Using social media for only 10 minutes a day actually improves your mood

Reducing social media use to as little as 10 minutes per day could lead to a decrease in loneliness and depression, a new study has found.

Using social media for only 10 minutes a day actually improves your mood

The study “No More FOMO: Limiting Social Media Decreases Loneliness and Depression” conducted by researchers at the University of Pennsylvania found that, as you’d imagine from the title, cutting down time spent on social media leads to an increase in mental wellbeing.

Monitoring 143 undergraduates of the university, researchers tasked participants with only using 10 minutes each of Facebook, Snapchat and Instagram per day. A control group was told to retain their usual social media usage. This went on for three weeks, whereupon both groups were monitored to understand the effects of these divergent uses.

Researchers validated users’ time limitations thanks to iOS 12’s Screen Time function, which can chart daily and weekly activities on various apps and app types.

The group limited to 10 minutes on each social media platform per day reported noticeably reduced feelings of loneliness and depression compared to the control group. Researchers believe this shows that limiting social media usage to this degree can have a direct impact on mental wellbeing.

READ NEXT: How to use social media to like yourself again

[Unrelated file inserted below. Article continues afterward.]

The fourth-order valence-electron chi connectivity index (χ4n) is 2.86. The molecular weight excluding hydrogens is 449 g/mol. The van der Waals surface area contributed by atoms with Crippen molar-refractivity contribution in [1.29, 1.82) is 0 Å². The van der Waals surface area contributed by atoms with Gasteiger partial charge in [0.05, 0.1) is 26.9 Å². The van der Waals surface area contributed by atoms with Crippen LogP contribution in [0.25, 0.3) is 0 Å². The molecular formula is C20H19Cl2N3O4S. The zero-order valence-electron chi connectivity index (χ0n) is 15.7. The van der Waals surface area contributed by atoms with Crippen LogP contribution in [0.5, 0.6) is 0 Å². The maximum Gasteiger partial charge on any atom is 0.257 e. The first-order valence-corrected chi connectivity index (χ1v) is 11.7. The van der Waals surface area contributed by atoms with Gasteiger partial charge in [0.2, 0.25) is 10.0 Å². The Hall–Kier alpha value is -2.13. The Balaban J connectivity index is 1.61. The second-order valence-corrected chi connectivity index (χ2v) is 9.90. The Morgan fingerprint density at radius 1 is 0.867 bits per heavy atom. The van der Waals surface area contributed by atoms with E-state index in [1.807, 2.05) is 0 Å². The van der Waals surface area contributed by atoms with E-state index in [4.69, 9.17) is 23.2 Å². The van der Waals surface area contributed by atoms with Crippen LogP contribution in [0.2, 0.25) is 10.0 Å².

Interestingly, all participants — including the control group — reported a decrease in anxiety and fear of missing out, or being excluded from social events, over the three weeks. This suggests that self-monitoring social media usage has some benefits, although not as large as actively cutting down on time online.

Two of the three social media platforms monitored are image-based and the third, Facebook, also has a large visual component. Although the actual impact of images on the mental well-being of participants wasn’t checked, a recent study did show that usage of image-based social media does leads to increased narcissistic tendencies among young people.

Unfortunately, the jury’s still out on whether social media is the font of human misery, or actually a necessary evil. A study earlier this year found that extended periods of time away from social media actually lead to a decline in life satisfaction. Perhaps, as the UPenn study suggests, balance is necessary — it concludes that limiting social media time to around 30 minutes a day could be a plausible benchmark to increase mental wellbeing.

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